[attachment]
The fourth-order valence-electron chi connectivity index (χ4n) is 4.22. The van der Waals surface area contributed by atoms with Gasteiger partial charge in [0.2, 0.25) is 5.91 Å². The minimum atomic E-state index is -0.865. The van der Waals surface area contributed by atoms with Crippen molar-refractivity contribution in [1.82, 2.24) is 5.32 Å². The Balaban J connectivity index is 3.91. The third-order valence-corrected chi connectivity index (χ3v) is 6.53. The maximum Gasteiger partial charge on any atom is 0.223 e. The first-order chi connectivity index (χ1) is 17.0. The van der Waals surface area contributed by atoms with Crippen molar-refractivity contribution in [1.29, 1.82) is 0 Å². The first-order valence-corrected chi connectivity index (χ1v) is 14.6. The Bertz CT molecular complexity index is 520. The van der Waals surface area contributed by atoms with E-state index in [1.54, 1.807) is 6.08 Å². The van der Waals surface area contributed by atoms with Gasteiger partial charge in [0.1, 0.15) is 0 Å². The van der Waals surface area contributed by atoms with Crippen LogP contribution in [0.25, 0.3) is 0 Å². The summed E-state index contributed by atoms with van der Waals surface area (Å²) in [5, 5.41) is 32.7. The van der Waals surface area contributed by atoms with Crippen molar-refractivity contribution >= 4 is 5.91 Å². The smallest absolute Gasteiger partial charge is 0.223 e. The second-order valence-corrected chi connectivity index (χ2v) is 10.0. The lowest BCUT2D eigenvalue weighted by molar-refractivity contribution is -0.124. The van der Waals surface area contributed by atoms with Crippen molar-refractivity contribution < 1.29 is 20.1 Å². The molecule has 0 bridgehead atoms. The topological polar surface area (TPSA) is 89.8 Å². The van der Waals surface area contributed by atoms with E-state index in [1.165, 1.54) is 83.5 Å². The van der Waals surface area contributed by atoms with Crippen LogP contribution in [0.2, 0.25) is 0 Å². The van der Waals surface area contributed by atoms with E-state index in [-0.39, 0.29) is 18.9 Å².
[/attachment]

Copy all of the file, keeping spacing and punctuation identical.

The fourth-order valence-electron chi connectivity index (χ4n) is 4.22. The van der Waals surface area contributed by atoms with Gasteiger partial charge in [0.2, 0.25) is 5.91 Å². The minimum atomic E-state index is -0.865. The van der Waals surface area contributed by atoms with Crippen molar-refractivity contribution in [1.82, 2.24) is 5.32 Å². The Balaban J connectivity index is 3.91. The third-order valence-corrected chi connectivity index (χ3v) is 6.53. The maximum Gasteiger partial charge on any atom is 0.223 e. The first-order chi connectivity index (χ1) is 17.0. The van der Waals surface area contributed by atoms with Crippen molar-refractivity contribution in [1.29, 1.82) is 0 Å². The first-order valence-corrected chi connectivity index (χ1v) is 14.6. The Bertz CT molecular complexity index is 520. The van der Waals surface area contributed by atoms with E-state index in [1.54, 1.807) is 6.08 Å². The van der Waals surface area contributed by atoms with Gasteiger partial charge in [0.1, 0.15) is 0 Å². The van der Waals surface area contributed by atoms with Crippen LogP contribution in [0.25, 0.3) is 0 Å². The summed E-state index contributed by atoms with van der Waals surface area (Å²) in [5, 5.41) is 32.7. The van der Waals surface area contributed by atoms with Crippen molar-refractivity contribution >= 4 is 5.91 Å². The smallest absolute Gasteiger partial charge is 0.223 e. The second-order valence-corrected chi connectivity index (χ2v) is 10.0. The lowest BCUT2D eigenvalue weighted by molar-refractivity contribution is -0.124. The van der Waals surface area contributed by atoms with Crippen molar-refractivity contribution < 1.29 is 20.1 Å². The molecule has 0 bridgehead atoms. The topological polar surface area (TPSA) is 89.8 Å². The van der Waals surface area contributed by atoms with E-state index in [1.165, 1.54) is 83.5 Å². The van der Waals surface area contributed by atoms with Crippen LogP contribution in [0.2, 0.25) is 0 Å². The van der Waals surface area contributed by atoms with E-state index in [-0.39, 0.29) is 18.9 Å².